They say you never forget your first, and they’re right. My first cardiac arrest was many years ago. A pair of friends driving south from Maine or someplace, driver stops to get gas and snacks. Returns to the car to notice that her friend is “still sleeping” but decides this is the Last Chance Rest Area – wake up and go pee!
My crew, in which I was a third, immediately began working the code but the consensus was the passenger could have been “down” since three states back. Still, doing CPR in the back of the medic all the way to the hospital felt like a good and helpful thing to do, at the time.
Recently we received a call for difficulty breathing. Our patient was a morbidly obese male approximately 50 years old, sitting on the edge of a bed. A family member sat next to him, supporting him with an arm around the shoulders. The patient seemed to be breathing normally, both speed and depth of respirations, and without difficulty.
“Hi there, what’s going on today?” DTs asks.
“Just give him some oxygen,” said The Supporter. “That’s all he needs is some oxygen.”
“Well, now, lemme just get in there sir, and take a look, okay?” To his crew: “Let’s get a quick dexy here.”
The Supporter slides off the bed. The patient weakly states, “I think I’m going to go out.”
“Sir, what’s happening?” asks DTs. No response, the patient stares straight ahead. DTs shines a quick light into each eye, is puzzled by what he sees. “He doesn’t have glaucoma, does he?” DTs asks the room, but realizes it’s not the haze of glaucoma or cataracts – both eyes are so widely dilated they reflect a dull, green-blue.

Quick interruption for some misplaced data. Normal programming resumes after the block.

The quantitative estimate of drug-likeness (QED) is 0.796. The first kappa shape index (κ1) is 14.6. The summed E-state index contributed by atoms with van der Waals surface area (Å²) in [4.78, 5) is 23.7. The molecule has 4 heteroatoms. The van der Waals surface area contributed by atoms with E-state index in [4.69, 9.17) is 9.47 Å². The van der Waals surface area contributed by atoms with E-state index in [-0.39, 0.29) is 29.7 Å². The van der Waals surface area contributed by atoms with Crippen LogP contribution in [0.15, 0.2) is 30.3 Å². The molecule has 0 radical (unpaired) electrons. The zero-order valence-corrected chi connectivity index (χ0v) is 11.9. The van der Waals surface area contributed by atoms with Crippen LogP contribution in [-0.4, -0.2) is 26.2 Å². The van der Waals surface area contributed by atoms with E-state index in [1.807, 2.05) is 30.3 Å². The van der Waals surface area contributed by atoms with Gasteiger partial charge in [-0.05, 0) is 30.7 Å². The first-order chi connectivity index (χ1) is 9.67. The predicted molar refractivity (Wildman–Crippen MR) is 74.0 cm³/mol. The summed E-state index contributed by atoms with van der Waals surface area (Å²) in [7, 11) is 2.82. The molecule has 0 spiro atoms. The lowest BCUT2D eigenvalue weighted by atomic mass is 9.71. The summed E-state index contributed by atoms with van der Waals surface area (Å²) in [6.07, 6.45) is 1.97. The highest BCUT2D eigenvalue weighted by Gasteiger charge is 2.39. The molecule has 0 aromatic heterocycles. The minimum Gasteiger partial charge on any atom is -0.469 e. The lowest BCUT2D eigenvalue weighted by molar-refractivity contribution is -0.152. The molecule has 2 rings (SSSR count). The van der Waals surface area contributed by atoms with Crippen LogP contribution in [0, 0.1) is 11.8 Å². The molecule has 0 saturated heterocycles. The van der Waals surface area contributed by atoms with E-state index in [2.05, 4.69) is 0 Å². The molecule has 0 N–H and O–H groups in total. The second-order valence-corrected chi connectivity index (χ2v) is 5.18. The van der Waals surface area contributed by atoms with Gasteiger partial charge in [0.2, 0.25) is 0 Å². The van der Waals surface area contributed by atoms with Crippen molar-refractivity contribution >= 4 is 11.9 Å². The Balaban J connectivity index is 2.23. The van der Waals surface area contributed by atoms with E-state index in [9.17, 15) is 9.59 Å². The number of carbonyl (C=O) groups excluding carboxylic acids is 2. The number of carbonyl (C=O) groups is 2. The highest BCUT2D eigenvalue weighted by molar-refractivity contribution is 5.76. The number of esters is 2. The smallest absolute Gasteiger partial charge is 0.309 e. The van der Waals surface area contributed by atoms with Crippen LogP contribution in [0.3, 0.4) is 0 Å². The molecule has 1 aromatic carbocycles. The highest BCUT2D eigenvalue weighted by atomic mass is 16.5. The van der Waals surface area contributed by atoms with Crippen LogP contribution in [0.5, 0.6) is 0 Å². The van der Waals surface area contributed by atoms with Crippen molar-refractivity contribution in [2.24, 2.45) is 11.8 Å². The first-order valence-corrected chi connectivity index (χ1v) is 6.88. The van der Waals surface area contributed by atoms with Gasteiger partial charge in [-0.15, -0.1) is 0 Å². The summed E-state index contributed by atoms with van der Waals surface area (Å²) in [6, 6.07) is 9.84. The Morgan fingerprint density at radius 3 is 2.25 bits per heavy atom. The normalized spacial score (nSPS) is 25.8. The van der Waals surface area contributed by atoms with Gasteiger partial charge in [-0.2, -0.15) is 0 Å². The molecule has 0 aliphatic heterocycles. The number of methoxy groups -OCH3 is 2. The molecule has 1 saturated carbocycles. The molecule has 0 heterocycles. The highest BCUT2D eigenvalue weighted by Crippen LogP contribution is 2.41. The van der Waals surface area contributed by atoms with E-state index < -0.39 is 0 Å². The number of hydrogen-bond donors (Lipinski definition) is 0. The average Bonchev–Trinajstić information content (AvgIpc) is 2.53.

Oh shit oh dear, this patient has just entered Seizure Country. Lay him back on the bed, check the radial pulse as I’m doing so – good radial. The bedroom is crowded with furniture and whatnot, a small room. Stays on the bed, then, until we can…
Foam starts pouring from the patient’s nose and mouth, looking exactly like he’d just chewed up a handful of Alka Seltzer tablets. Grab suction, roll the patient on his side.
The medic has arrived, and suddenly we have hands enough – suction, bvm, attach heart monitor cables – asystole. Check cables still attached, still asystole, his bladder’s let go, toss a pillow onto the bed for my knees and begin CPR, more suction, O2, here comes the reeves stretcher. Stop CPR, roll right, slide the stretcher, roll left, straps secured and we gotta GO.
Tough carry down the stairs – well over three hundred pounds, the stairs are narrow, and Airway and Monitor and CPR are trying to walk next to the patient. Into the medic unit, the patient’s bowels let go, try for an IV but the BP is 0/0 and we can’t get a flash. ET tube goes in but we get breath sounds left, right, AND epigastric sounds – can’t be sure, pull out and drop a combitube. CPR shows good on the monitor, generates pulses but the underlying rhythm remains asystole. Meanwhile, the only IV access is EJ but the patient’s rolls of adipose tissue keep creeping up towards the chin and occluding the flow – and finally dislodges it as we arrive at the hospital.
So, a first. Witnessed cardiac arrest. This time DTs was, he hopes, a bit more helpful. Hell, next time we might even get a save – it wouldn’t be my first, though.
Filed under: 911 |